Former U.S. spy agency contractor EdwardSnowden might voluntarily return to the United States if given assurances of his constitutional rights, his father said in a letter to Attorney General Eric Holder.
Lonnie Snowden was “reasonably confident” his son, who faces espionage charges in the United States for alleged leaking of secret surveillance information, would return if certain conditions were met, the June 27 letter said. It was written by a lawyer on Snowden’s behalf, and was obtained by Reuters.
The younger Snowden, a former contractor for the National Security Agency, should not be detained or imprisoned before trial, should not be subject to a gag order, and should be tried in a venue of his choosing, the letter said.
Edward Snowden, a U.S. citizen, fled the United States to Hong Kong in May, a few weeks before publication in the Guardian and the Washington Post of details he said he provided about U.S. government surveillance of Internet and phone traffic.
He has not been seen since he arrived in Moscow on Sunday, but Russian officials said he was in a transit area at Sheremetyevo airport. He has requested political asylum in Ecuador.
Representatives for the Justice Department could not be reached immediately for comment on the letter.
Lonnie Snowden said he was concerned that his son was being manipulated by others, including people from the anti-government secrecy group WikiLeaks, he said in an interview on NBC television earlier on Friday.
“I am concerned about those who surround him,” he told NBC. “Wikileaks – if you look at past history – their focus isn’t necessarily the Constitution of the United States. It’s simply to release as much information as possible. So that alone is a concern for me.”
Snowden’s father said he has not had contact with his son since April, NBC reported.
“I love him. I would like to have the opportunity to communicate with him. I don’t want to put him in peril,” he said in the interview.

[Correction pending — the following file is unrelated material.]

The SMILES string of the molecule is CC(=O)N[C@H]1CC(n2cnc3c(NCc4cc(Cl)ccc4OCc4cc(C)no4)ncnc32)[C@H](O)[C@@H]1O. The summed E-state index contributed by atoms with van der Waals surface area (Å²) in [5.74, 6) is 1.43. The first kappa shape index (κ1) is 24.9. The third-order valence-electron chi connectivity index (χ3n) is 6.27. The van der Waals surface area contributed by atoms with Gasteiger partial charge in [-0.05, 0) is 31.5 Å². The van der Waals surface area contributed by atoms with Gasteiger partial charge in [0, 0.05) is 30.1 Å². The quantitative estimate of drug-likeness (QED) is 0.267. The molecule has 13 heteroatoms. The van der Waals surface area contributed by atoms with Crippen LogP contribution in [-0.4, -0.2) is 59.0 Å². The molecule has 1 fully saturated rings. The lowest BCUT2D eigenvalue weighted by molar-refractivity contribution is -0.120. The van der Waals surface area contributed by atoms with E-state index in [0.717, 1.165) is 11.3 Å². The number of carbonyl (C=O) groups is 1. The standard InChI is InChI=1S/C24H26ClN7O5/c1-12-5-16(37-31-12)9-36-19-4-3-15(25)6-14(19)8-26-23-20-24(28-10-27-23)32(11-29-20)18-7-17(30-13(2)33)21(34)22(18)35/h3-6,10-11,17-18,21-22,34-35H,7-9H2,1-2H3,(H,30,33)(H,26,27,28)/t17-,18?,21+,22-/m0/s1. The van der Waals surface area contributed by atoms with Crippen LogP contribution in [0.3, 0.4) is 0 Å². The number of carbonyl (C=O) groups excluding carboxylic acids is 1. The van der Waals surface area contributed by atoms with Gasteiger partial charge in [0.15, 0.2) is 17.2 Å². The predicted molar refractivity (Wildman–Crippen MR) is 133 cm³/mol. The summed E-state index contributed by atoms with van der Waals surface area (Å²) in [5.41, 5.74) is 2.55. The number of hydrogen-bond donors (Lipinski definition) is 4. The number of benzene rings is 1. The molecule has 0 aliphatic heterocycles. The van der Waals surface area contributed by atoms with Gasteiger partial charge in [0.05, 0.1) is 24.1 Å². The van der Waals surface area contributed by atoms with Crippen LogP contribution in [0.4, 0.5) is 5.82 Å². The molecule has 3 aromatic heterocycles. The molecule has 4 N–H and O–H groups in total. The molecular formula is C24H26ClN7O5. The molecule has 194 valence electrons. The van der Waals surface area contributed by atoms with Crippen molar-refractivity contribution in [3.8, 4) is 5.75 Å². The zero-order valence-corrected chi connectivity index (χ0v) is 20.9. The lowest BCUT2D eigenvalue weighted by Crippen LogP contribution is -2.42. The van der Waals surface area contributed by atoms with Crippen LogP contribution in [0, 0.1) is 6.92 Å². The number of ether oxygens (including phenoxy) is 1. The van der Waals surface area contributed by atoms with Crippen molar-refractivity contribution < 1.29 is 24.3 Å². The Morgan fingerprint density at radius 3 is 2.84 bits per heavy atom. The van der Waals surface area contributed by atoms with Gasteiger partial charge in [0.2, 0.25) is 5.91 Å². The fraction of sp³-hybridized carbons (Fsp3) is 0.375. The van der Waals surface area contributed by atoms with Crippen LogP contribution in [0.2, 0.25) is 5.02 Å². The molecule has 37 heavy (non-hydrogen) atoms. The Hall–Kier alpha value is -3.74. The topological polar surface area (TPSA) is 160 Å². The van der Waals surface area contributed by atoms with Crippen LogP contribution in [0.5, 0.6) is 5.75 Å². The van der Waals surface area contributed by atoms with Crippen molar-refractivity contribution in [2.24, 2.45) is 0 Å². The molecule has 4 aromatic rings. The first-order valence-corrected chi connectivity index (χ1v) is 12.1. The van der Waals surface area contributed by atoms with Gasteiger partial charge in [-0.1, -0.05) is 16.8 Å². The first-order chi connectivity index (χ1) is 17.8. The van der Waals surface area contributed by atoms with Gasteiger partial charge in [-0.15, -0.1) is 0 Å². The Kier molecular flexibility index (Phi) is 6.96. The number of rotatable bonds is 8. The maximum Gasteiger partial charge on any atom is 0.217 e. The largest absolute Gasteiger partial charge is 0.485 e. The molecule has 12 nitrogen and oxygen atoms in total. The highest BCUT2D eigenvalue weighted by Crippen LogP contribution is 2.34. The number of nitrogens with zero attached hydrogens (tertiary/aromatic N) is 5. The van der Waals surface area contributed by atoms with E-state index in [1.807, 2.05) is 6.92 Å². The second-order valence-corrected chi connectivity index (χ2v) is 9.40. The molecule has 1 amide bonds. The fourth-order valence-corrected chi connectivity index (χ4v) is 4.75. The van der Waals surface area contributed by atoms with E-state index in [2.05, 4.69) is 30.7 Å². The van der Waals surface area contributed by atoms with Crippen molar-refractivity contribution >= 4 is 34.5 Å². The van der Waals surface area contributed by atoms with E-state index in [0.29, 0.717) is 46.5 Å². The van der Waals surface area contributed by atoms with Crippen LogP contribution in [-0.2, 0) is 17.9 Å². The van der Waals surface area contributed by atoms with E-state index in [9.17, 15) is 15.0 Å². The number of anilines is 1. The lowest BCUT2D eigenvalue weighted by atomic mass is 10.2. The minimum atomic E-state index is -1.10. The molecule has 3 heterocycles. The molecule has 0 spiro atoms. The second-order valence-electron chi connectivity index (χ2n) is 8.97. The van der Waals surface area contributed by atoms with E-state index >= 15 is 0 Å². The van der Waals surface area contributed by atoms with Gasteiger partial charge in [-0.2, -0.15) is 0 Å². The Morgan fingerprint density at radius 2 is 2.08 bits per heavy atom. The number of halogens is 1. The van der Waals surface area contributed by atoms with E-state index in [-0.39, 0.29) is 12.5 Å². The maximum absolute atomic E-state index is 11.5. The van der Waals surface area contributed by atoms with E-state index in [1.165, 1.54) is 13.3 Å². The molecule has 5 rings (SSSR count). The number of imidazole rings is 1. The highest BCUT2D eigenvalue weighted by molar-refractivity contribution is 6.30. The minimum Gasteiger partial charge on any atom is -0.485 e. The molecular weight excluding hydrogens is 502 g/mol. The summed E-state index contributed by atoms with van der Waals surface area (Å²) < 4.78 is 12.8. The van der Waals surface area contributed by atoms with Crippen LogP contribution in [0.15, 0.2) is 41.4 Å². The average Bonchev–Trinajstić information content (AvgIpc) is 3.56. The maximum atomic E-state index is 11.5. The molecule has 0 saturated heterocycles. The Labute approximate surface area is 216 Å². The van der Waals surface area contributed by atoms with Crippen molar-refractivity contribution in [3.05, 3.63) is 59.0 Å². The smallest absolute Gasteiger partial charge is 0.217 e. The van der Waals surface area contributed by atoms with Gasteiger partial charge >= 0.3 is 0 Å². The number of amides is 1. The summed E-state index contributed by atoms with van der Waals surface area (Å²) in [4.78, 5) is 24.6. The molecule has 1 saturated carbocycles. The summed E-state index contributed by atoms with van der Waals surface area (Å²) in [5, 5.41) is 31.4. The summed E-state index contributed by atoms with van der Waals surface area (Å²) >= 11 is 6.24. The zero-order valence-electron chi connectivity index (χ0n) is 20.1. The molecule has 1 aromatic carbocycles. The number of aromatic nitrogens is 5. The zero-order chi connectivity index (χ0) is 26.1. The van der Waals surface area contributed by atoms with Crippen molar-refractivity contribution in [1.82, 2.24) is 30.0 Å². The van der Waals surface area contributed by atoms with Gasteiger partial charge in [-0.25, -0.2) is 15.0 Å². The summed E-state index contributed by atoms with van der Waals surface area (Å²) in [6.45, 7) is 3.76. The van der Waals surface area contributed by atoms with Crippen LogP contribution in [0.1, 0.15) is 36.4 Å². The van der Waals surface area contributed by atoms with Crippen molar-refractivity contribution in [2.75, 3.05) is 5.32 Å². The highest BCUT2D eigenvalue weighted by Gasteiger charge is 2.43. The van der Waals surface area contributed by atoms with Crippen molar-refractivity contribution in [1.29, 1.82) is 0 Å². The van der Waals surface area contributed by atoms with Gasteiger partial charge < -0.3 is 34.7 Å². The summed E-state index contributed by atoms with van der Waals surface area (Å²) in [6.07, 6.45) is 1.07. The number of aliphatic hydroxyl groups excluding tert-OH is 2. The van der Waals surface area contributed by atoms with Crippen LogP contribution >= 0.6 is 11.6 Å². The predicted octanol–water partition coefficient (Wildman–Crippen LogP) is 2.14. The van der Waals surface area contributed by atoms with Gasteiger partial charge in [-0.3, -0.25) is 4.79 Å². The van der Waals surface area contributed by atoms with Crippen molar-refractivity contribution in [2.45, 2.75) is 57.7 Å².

Snowden said he did not think his son had committed treason, even though he said Edward Snowden broke U.S. laws in releasing details about the federal monitoring programs.
“He has betrayed his government, but I don’t believe that he’s betrayed the people of the United States,” he said.
US senators want public answers on government surveillance
More than a quarter of the Senate’s members asked the top U.S. intelligence official on Friday to release more information on the government’s bulk collection of data on Americans’ communications.
Led by Senator Ron Wyden, an Oregon Democrat who has long hinted at the broad scope of the classified surveillance, the group of 21 Democrats, four Republicans and one independent sent a letter to James Clapper, the director of National Intelligence, requesting public answers to a series of questions about how the data is collected and used.
Former National Security Agency contractor Edward Snowden faces espionage charges in the United States for taking records about secret U.S. surveillance of Internet and phone traffic and releasing them to the Guardian and The Washington Post.
Snowden, who has requested political asylum in Ecuador, has not been seen since he arrived in Moscow on Sunday. Russian officials said he was in a transit area at Sheremetyevo airport.
The release of the material has prompted a firestorm of concerns about the extent of government data tracking as well as questions about lawmakers’ role in approving the legislation that allowed the data collection.
Critics of the surveillance programs see them as infringing on Americans’ privacy rights, while backers said they are important tools for national security and subject to close control by the courts.
The senators said the purpose of their letter was to foster debate.
“Reliance on secret law to conduct domestic surveillance activities raises serious civil liberty concerns and all but removes the public from an informed national security and civil liberty debate,” the senators said.
In the letter they said it was “regrettable” that information on the programs came through a leak to the media instead of from the Obama administration, “but we appreciate the comments that the president has made welcoming debate on this topic.”
Among other things, the letter asked for answers about how long the National Security Agency has been engaged in bulk collection of communications records and whether there have been violations of court orders pertaining to the records.
It also sought examples in which useful intelligence was gained from the records and asked if there were plans to collect other forms of information under the Patriot Act, which was enacted after the Sept. 11, 2001, attacks on the United States.